Sure, when the story emerged that Jamie Roberts planned to combine a full-time international career with that of studying to become a doctor everyone happily went along with it, if only to evoke the memory of Dr John Peter Rhys Williams, but very few truly believed it was possible. Probably not even JPR himself.
Indeed, when the surgeon who spent his time on the rugby field seemingly keeping his orthopaedic colleagues in gainful employment, was told that his young successor was planning on sitting his exams just three weeks after he returned from a summer tour with Wales, those legendary sideburns almost joined in with the eyebrows in raising themselves off his scalp. "Remarkable, remarkable," spluttered JPR.
If rugby folk think a Test series in South Africa is a challenge, then they should try passing those in the third year of a medical degree. There are 10 in all and they are the ones that traditionally sort the doctors out from the nurses.
Well, Roberts has news for all his doubters, if not for JPR who is inevitably one of his all-time heroes. "I did alright as it happens," he said, sitting in coffee shop not 200 yards from the Millennium Stadium. "Got a couple of merits. Yeah, they went well. I must admit it was tough going, though."
How is this for tough going? There he was in Springboks territory, getting, as his medical dictionary would describe it, a good kicking up the alimentary canal along with the rest of the Wales tourists; but when the evening came and his team-mates would hit the pillows, Roberts would hit the books.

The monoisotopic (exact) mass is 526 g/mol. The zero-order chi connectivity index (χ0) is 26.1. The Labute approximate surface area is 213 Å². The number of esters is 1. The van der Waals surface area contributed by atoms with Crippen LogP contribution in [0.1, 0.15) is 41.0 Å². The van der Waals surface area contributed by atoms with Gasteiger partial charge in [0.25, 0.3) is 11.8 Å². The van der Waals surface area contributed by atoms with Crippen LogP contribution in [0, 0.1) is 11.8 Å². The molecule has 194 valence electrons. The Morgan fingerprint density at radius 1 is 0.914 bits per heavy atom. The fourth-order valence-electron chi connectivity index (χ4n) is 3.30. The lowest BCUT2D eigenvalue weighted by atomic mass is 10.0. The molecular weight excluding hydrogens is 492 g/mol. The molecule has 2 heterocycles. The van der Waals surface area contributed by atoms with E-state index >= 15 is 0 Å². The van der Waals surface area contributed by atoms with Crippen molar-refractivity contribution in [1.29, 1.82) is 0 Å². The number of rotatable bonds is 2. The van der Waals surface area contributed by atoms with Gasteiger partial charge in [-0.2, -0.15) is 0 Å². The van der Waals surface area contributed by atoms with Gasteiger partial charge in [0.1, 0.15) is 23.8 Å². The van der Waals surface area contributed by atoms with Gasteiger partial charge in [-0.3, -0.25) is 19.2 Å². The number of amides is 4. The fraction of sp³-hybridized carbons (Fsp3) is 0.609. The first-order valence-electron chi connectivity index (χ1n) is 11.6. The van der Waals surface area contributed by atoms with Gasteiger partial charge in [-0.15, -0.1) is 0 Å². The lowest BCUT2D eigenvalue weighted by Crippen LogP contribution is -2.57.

He did have the help of the team doctor at hand – another John Williams as it happens – but even so. Never mind the Tour from Hell this was the Tour from Hell, and the Exams from Hell all rolled into one. It wasn't a merit he deserved so much as an award for long service.
The Cardiffian came through it, though, and in the process the 6ft 4in giant was one of the few Welshmen to emerge from the two tests with his reputation enhanced.
Looking back Roberts is rather coy about talking up what to anyone is a mind-boggling achievement. "It actually helped me to switch off from the rugby," he said.
"I've always found my studies beneficial to my game. And anyway I was fairly used to juggling it all after the season before."
His first season as a professional had, as he admitted, been "nuts, completely nuts". Roberts had not only made the leap from the semi-pro league to earning a starting place with the Blues, but also won his first cap in a Wales side on their way to a Grand Slam.
His life changed there and then from being packed to overloaded and those close to him inevitably feared it would be too much. His parents had even sat him down at 18 and warned him of the caught-between-stools ruination that may lie ahead. By then it was clear he had the talent to make it in rugby and the brains to make it in medicine. What was not evident was that he had the stubbornness to make it in both.